Essentially Willy Wonka and the Chocolate Factory by way of Avatar, Spielberg’s Ready Player One is an exciting dose of big-screen thrills with a generous helping of nostalgia porn. Featuring fantastic action, a breezy story, and fun references, it’s easy to recommend seeing it on the biggest screen around. And honestly, if you’re reading movie reviews on a site called Nerd It Here First, you should have already bought your ticket for this movie.
In the year 2045, humanity has become addicted to an artificial realm called The Oasis. Basically an interactive gaming/online web community, The Oasis was created by Halliday (Mark Rylance), who died some years earlier, leaving behind clues to three keys hidden throughout the game. The first player to find all three keys inherits The Oasis and a massive fortune. Halliday’s main corporate rival, run by a man named Nolan (Ben Mendelsohn), is hell-bent on securing The Oasis for himself. But a ragtag band of players, led by Wade Watts/Parzival (Tye Sheridan) wants to restore power to the players.
Steven Spielberg is a director whose career can be neatly divided into two basic categories: his prestige films — Schindler’s List, Saving Private Ryan, Munich, etc. — and his blockbuster spectacles, a la Raiders of the Lost Ark, Minority Report, and so on. Ready Player One obviously falls into the latter camp, showing the legendary director open up his The Adventures of Tintin playbox and outdo himself for sheer visual insanity within about 20 minutes of his latest film.
The movie is jam-packed with references to video games, movies, TV shows, books, and so on. Culling from just about everything released between 1980 and 1990, to tell you some of the references would spoil the fun. The best involves Spielberg paying homage to Kubrick for a ten-minute sequence that tops just about anything the director has done in years.
The only major stumbling block is at the beginning, with an opening ten minutes that overload the audience with critical information about the time period, explaining The Oasis and how it works, and describing Wade’s own life. It’s clunky stuff, but once it’s out of the way, the movie hits the gas and rarely lets up.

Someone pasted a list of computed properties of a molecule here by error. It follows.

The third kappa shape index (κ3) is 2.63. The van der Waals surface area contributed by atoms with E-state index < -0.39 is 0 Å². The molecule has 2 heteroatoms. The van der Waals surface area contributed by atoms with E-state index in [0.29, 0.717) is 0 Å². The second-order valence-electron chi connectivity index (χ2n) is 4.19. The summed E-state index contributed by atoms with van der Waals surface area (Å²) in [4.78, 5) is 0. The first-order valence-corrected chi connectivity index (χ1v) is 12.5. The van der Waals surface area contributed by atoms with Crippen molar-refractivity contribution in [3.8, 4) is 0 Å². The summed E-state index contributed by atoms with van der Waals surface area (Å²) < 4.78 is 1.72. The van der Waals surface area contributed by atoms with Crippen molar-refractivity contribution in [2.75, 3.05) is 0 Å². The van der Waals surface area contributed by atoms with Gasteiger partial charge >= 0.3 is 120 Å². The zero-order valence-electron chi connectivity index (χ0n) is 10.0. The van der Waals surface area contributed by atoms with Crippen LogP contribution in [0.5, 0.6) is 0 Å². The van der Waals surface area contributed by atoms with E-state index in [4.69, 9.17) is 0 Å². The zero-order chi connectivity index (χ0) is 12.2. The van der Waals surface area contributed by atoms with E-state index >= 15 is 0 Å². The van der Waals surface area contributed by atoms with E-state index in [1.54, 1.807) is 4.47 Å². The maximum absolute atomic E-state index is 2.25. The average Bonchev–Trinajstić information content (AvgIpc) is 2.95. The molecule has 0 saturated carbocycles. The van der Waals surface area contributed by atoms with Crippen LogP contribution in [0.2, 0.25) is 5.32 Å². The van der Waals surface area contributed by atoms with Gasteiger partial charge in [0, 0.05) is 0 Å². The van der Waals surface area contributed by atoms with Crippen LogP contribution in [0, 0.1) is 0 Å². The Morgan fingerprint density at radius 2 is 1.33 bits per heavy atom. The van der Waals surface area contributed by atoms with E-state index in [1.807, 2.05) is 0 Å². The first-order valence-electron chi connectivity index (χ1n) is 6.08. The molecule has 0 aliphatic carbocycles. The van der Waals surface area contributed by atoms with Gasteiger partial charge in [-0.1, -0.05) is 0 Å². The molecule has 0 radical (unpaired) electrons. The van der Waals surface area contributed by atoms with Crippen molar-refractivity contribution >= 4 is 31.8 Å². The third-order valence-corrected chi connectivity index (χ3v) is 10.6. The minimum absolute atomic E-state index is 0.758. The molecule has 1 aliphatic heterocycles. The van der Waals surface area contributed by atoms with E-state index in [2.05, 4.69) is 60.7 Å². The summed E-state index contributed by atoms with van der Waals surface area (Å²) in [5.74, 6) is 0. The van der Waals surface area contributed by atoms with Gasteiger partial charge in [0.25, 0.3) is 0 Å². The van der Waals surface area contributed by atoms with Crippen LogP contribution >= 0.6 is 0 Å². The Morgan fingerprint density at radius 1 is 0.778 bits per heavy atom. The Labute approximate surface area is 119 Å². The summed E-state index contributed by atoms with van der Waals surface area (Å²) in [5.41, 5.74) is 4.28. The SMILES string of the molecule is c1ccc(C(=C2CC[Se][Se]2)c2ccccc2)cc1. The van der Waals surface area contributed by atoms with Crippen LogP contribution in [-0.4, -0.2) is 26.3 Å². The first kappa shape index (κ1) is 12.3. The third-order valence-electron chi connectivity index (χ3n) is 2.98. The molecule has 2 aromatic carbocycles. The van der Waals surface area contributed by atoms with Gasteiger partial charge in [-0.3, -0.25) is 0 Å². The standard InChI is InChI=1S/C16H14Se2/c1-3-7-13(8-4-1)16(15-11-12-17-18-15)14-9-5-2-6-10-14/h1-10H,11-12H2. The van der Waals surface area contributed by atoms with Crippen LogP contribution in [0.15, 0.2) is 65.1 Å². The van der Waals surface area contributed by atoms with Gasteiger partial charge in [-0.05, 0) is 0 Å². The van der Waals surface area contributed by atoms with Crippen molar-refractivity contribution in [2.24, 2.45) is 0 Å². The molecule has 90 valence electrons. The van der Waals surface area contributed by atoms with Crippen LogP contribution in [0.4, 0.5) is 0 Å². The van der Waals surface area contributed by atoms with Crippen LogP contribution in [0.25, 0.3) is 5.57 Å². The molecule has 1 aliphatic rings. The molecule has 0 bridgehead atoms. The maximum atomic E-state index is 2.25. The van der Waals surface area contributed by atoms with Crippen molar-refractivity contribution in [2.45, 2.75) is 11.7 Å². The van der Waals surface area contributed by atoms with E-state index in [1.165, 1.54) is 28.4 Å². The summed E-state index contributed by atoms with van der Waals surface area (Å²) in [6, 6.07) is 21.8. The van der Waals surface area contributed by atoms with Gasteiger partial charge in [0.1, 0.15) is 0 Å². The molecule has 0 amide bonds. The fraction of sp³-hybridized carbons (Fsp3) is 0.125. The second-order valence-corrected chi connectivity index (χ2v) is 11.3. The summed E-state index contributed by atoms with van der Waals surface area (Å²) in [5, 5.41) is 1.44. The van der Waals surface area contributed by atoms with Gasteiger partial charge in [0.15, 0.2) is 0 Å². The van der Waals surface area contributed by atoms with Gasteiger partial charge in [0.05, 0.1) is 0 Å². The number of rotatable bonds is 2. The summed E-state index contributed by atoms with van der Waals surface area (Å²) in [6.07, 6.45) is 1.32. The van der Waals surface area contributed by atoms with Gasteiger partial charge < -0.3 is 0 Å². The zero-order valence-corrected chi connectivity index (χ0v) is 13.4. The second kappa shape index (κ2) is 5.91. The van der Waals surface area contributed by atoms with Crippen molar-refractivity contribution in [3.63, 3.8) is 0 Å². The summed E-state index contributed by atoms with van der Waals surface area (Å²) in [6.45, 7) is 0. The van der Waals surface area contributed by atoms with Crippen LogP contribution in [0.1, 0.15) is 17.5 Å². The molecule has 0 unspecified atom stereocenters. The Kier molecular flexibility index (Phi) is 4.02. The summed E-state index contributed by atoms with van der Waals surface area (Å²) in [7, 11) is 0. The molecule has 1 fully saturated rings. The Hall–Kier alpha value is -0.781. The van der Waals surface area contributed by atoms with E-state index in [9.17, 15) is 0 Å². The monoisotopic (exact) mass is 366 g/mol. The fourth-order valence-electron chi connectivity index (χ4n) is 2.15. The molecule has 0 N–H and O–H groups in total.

There’s also one minor issue: like The Adventures of Tintin, Ready Player One is constantly screaming “Go! Go! Go!” While it’s filled with visual wonder and sonic delight, speeding from setpiece to setpiece, we never really get to know the characters all that well. As someone who didn’t read the book, characters like Wade and Samantha never really became three-dimensional people to me.
Not that it’s a big deal. The movie is still loads of fun and you will be invested in the quest, but probably not in any of the actual participants.
Sheridan (is it just me or does he look like a young Tom Hardy?) is a solid leading man, but he’s rarely called upon to flex any serious dramatic muscle. Besides, we spend more of our time with his avatar, Parzival. Olivia Cooke is much the same, perhaps even better as her avatar Artemis than she is in real-world scenes. Ben Mendelsohn returns to villainy with a part that made me briefly wonder if Ready Player One is a sequel to Rogue One. (He’s also responsible for the funniest “kick in the nuts” gag in about 20 years.) Rylance plays his part like a sedated Doc Brown; reportedly, Gene Wilder was in the mix before he passed. Simon Pegg’s role amounts to a cameo, more or less.
Without standard composer John Williams, Spielberg turns to Alan Silvestri (Forrest Gump, Back to the Future), who turns in his strongest score since Captain America: The First Avenger. Visual effects are plentiful, and all but one green-screen bit look great. Within The Oasis, things can look a little fake, but… that’s the point. Cinematography, sound design, editing, etc. are all first-rate; this movie cost a lot of money, and it’s all up on that IMAX screen.